CAMPHOR

OTHER NAME(S):

Alcanfor, Arbre à Camphre, Camphor Tree, Camphora, Camphora Officinarum, Camphre, Camphre de Laurier, Camphre Gomme, Camphrier, Cemphire, Cinnamomum Camphora, dl-Camphor, dl-Camphre, Gum Camphor, Kapur, Karpoora, Karpuram, Laurel Camphor, Laurus camphora.

Overview

Overview Information

Camphor used to be made by distilling the bark and wood of the camphor tree. Today, camphor is usually manufactured from turpentine oil. It is used in products such as Vicks VapoRub.

People apply camphor to the skin to relieve pain and reduce itching. It is also applied to the skin on the neck and chest so that it can be breathed in to reduce the urge to cough. There is some good evidence to support these uses. There is no good scientific evidence to support other uses of camphor.

It is important not to apply camphor to broken skin, because it can enter the body quickly and reach concentrations that are high enough to cause poisoning.

Camphor is used in manufacturing to make mothballs.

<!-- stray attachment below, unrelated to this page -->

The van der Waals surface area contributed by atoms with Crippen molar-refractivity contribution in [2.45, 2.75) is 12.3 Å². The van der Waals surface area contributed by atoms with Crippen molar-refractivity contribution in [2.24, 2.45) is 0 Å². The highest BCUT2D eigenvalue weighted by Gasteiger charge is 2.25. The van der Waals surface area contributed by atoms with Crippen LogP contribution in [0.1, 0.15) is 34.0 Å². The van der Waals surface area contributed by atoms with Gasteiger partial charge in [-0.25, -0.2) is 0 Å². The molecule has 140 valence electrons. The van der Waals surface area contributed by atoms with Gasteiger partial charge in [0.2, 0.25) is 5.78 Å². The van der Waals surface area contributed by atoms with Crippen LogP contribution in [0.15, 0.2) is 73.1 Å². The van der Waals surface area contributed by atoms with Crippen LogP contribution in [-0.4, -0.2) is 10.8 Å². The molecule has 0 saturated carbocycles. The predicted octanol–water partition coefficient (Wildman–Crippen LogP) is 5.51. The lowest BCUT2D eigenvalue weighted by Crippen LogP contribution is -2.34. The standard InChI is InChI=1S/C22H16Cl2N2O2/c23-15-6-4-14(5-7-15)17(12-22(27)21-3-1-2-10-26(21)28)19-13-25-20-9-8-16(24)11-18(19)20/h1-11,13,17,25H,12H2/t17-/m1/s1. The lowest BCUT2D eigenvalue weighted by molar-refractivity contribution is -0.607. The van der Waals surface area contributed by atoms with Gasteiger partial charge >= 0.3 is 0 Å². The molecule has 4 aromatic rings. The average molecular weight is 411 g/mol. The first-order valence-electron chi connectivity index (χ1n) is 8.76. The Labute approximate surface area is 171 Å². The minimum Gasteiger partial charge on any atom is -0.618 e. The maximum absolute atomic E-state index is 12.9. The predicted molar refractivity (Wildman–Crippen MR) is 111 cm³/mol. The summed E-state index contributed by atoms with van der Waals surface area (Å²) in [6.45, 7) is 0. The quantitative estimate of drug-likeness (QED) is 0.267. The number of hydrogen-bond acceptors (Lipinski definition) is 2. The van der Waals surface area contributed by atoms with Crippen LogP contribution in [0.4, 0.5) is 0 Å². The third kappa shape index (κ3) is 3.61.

How does it work?

Camphor seems to stimulate nerve endings that relieve symptoms such as pain and itching when applied to the skin. Camphor is also active against fungi that cause infections in the toenails.

Uses

Uses & Effectiveness?

Likely Effective for

  • Cough. Camphor is FDA-approved as a chest rub in concentrations less than 11%.
  • Pain. Camphor is FDA-approved for use on the skin as a painkiller in concentrations of 3% to 11%. It is used in many rub-on products to reduce pain related to cold sores, insect stings and bites, minor burns, and hemorrhoids.
  • Itching. Camphor is FDA-approved for use on the skin to help itching or irritation in concentrations of 3% to 11%.

Possibly Effective for